another faster aircraft approaching.  So, we adjusted our pattern appropriately
and began touch-and-goes on 17L.

After our first touch-and-go on 17L, we were told we were cleared to land 
after another approaching Cessna.  In this situation you need to advise the
tower if you see ('have contact with') the other craft.  We looked and looked,
expecting to see a small plane approaching slightly below us, and after half a
minute or more we still didn't see it.   We advised the tower that we still 
didn't have contact and then saw it...quite a bit above us, parallel and to the
opposite direction, going quite slowly.  Both I and my instructor watched in
confusion as we monitored the plane's progress.  The pilot was approaching very
high, and didn't really seem to follow standards for the pattern.  He was going
very slowly and eventually started to descend just near the threshold for the
runway, and for landing appeared to be all over the runway.  We followed the
plane in the pattern through landing, and upon takeoff expected to follow.
However, we'd lost sight of the plane and queried the tower.  At the usual point
where I would turn off the runway heading, I had to wait because the other plane
was just barely into its downwind leg.  Again it was quite high, and instead of
maintaining a 'close' pattern of about half a mile, he was flying a full mile 
out.  This meant that either we had to follow him that far out, which was not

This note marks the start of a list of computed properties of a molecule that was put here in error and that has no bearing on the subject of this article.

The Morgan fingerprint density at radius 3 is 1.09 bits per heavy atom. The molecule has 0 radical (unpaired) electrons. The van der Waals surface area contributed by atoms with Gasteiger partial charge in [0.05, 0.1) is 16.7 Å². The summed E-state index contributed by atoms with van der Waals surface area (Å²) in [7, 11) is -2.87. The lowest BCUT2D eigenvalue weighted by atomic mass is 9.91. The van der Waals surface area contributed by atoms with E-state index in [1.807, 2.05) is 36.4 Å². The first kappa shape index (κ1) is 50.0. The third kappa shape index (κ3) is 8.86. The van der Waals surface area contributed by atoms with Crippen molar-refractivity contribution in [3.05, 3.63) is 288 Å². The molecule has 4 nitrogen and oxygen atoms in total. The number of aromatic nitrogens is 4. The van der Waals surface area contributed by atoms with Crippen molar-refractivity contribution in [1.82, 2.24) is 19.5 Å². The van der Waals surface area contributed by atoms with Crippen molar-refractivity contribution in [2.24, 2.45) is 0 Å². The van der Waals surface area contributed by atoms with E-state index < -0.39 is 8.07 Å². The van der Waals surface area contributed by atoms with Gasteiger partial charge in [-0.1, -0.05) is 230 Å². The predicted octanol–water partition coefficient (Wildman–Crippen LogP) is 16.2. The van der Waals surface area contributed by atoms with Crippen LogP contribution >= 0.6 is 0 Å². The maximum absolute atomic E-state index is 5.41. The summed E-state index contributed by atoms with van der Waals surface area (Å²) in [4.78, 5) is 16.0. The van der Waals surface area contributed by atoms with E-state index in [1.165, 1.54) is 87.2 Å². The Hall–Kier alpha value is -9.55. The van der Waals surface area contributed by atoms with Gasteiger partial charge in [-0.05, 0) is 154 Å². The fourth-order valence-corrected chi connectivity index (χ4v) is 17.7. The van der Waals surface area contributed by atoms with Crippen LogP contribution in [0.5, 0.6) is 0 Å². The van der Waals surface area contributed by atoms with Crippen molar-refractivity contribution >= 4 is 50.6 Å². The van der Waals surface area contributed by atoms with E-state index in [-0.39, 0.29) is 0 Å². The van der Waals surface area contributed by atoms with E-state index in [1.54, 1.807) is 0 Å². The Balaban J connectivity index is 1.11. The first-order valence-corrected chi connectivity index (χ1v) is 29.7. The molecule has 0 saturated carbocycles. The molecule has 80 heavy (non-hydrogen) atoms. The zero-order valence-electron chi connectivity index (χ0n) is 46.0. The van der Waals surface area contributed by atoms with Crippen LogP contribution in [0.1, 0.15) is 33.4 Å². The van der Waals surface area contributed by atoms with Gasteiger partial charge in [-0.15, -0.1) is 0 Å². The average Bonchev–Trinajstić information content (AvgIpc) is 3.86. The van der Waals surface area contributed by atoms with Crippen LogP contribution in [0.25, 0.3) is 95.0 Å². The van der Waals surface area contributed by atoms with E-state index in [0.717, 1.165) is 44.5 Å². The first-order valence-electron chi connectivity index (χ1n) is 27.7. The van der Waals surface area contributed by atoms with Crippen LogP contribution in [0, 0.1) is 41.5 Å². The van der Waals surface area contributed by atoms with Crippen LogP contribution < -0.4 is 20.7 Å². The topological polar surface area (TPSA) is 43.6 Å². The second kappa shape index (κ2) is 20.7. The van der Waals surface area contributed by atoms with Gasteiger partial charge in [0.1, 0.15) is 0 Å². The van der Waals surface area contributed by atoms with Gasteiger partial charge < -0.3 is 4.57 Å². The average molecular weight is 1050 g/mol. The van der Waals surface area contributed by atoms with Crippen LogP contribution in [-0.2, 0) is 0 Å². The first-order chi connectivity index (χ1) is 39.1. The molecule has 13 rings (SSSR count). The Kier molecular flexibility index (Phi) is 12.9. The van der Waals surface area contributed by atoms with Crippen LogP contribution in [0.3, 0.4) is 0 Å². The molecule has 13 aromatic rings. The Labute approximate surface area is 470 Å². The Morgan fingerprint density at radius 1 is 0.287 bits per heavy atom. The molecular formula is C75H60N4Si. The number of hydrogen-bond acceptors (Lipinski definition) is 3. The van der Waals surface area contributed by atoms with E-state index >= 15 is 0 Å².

our pattern, or that we had to go very slowly in the correct pattern.  So, this
gave me the opportunity to practice slow flight.  I was going about 60 MPH, near
but not at the stall point, and this was about what was required to space our
two planes properly.

Luckily the tower seemed to see what was going on, and they switched us to a 
different pattern for the other runway after our next touch.

As our session progressed the winds became stronger and more turbulent.  The
tower advised us that winds were 19 knots gusting up to 24 knots (22 to 28
MPH).  In addition there was a lot of variation depending on the altitude, so
it was good experience for me in learning how to fight the wind, and my 
instructor said I was doing very well.  I made a couple more landings in this
condition and then the winds were getting pretty high.

After refueling the plane, to taxi to the ramp we had to take a detour due to
construction.  The primary taxiway along the flight line was closed for a long
section, so in that area the airport had reappropriated the outer part of the
military ramp as a taxiway.  However, this part of the ramp is technically
restricted to military access only (because it is used to park and service 
military planes).  So as a temporary measure, non-military aircraft are cleared 
through the restricted area as long as no military aircraft are present.  This 
meant that we had to check with ground control to see if any military aircraft
were in the temporary taxiway.  They told us that 'none appear to be present'
and I was told by my instructor that they must use the term 'appear' in case it
turns out later that they were wrong; they can then state that they didn't say
for certain that it was clear but that it just seemed that it was clear.  I 
suppose everyone has to cover themselves.

Next time, more touch-and-goes.  With luck I can experience a less windy day so
I can focus less on fighting the wind and more on the fine points of the flare.
Either way, it was a fun day and I was grateful to be flying!